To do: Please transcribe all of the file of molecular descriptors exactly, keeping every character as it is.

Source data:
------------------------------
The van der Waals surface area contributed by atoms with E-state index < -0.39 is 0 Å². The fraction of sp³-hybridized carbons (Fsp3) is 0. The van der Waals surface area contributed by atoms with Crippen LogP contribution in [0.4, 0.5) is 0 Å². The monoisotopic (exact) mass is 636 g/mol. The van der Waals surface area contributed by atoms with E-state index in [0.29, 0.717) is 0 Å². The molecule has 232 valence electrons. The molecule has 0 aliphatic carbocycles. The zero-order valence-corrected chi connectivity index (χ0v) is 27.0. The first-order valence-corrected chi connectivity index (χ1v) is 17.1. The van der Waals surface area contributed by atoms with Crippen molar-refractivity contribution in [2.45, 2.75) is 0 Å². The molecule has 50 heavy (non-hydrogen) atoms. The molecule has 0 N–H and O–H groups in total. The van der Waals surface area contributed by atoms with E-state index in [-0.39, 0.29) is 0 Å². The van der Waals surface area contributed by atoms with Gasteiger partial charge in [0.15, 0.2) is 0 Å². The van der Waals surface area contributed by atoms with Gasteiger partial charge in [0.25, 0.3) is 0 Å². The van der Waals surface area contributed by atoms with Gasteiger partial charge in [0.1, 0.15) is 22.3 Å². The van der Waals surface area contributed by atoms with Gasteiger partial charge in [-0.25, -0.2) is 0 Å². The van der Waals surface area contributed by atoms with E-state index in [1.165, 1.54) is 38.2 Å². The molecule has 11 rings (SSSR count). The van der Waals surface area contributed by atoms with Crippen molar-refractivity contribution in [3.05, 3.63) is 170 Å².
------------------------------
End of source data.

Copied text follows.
The van der Waals surface area contributed by atoms with E-state index < -0.39 is 0 Å². The fraction of sp³-hybridized carbons (Fsp3) is 0. The van der Waals surface area contributed by atoms with Crippen LogP contribution in [0.4, 0.5) is 0 Å². The monoisotopic (exact) mass is 636 g/mol. The van der Waals surface area contributed by atoms with E-state index in [0.29, 0.717) is 0 Å². The molecule has 232 valence electrons. The molecule has 0 aliphatic carbocycles. The zero-order valence-corrected chi connectivity index (χ0v) is 27.0. The first-order valence-corrected chi connectivity index (χ1v) is 17.1. The van der Waals surface area contributed by atoms with Crippen molar-refractivity contribution in [2.45, 2.75) is 0 Å². The molecule has 50 heavy (non-hydrogen) atoms. The molecule has 0 N–H and O–H groups in total. The van der Waals surface area contributed by atoms with E-state index in [-0.39, 0.29) is 0 Å². The van der Waals surface area contributed by atoms with Gasteiger partial charge in [0.15, 0.2) is 0 Å². The van der Waals surface area contributed by atoms with Gasteiger partial charge in [0.25, 0.3) is 0 Å². The van der Waals surface area contributed by atoms with Gasteiger partial charge in [0.1, 0.15) is 22.3 Å². The van der Waals surface area contributed by atoms with Gasteiger partial charge in [-0.25, -0.2) is 0 Å². The van der Waals surface area contributed by atoms with E-state index in [1.165, 1.54) is 38.2 Å². The molecule has 11 rings (SSSR count). The van der Waals surface area contributed by atoms with Crippen molar-refractivity contribution in [3.05, 3.63) is 170 Å².